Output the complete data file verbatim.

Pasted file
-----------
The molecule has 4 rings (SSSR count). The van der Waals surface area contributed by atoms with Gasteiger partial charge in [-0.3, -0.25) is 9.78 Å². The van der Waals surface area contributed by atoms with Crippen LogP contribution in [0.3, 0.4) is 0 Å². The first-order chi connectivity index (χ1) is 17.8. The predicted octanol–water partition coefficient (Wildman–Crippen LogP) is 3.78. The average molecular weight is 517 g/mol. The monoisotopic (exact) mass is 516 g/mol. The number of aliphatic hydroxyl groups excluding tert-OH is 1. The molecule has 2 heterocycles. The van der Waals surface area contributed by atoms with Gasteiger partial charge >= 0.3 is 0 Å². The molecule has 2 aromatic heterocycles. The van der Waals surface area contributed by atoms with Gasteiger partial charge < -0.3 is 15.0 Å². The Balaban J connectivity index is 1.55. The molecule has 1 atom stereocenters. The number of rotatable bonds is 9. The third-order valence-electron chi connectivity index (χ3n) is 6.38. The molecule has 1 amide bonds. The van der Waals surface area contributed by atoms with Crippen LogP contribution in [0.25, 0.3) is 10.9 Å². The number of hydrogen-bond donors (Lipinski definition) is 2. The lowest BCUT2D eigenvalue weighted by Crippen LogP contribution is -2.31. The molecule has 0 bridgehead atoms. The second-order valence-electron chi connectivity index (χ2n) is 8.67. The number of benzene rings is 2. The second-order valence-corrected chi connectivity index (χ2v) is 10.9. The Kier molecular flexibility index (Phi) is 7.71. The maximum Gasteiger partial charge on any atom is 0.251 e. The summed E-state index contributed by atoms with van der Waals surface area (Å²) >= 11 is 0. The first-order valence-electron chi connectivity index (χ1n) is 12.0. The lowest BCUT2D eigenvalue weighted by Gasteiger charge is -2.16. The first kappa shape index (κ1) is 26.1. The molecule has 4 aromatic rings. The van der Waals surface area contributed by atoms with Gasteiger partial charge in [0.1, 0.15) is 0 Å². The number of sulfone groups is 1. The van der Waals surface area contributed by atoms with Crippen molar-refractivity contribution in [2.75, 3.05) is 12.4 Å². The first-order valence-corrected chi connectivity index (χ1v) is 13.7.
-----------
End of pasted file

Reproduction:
The molecule has 4 rings (SSSR count). The van der Waals surface area contributed by atoms with Gasteiger partial charge in [-0.3, -0.25) is 9.78 Å². The van der Waals surface area contributed by atoms with Crippen LogP contribution in [0.3, 0.4) is 0 Å². The first-order chi connectivity index (χ1) is 17.8. The predicted octanol–water partition coefficient (Wildman–Crippen LogP) is 3.78. The average molecular weight is 517 g/mol. The monoisotopic (exact) mass is 516 g/mol. The number of aliphatic hydroxyl groups excluding tert-OH is 1. The molecule has 2 heterocycles. The van der Waals surface area contributed by atoms with Gasteiger partial charge >= 0.3 is 0 Å². The molecule has 2 aromatic heterocycles. The van der Waals surface area contributed by atoms with Gasteiger partial charge < -0.3 is 15.0 Å². The Balaban J connectivity index is 1.55. The molecule has 1 atom stereocenters. The number of rotatable bonds is 9. The third-order valence-electron chi connectivity index (χ3n) is 6.38. The molecule has 1 amide bonds. The van der Waals surface area contributed by atoms with Crippen LogP contribution in [0.25, 0.3) is 10.9 Å². The number of hydrogen-bond donors (Lipinski definition) is 2. The lowest BCUT2D eigenvalue weighted by Crippen LogP contribution is -2.31. The molecule has 0 bridgehead atoms. The second-order valence-electron chi connectivity index (χ2n) is 8.67. The number of benzene rings is 2. The second-order valence-corrected chi connectivity index (χ2v) is 10.9. The Kier molecular flexibility index (Phi) is 7.71. The maximum Gasteiger partial charge on any atom is 0.251 e. The summed E-state index contributed by atoms with van der Waals surface area (Å²) >= 11 is 0. The first-order valence-electron chi connectivity index (χ1n) is 12.0. The lowest BCUT2D eigenvalue weighted by Gasteiger charge is -2.16. The first kappa shape index (κ1) is 26.1. The molecule has 4 aromatic rings. The van der Waals surface area contributed by atoms with Gasteiger partial charge in [0.1, 0.15) is 0 Å². The number of sulfone groups is 1. The van der Waals surface area contributed by atoms with Crippen molar-refractivity contribution in [2.75, 3.05) is 12.4 Å². The first-order valence-corrected chi connectivity index (χ1v) is 13.7.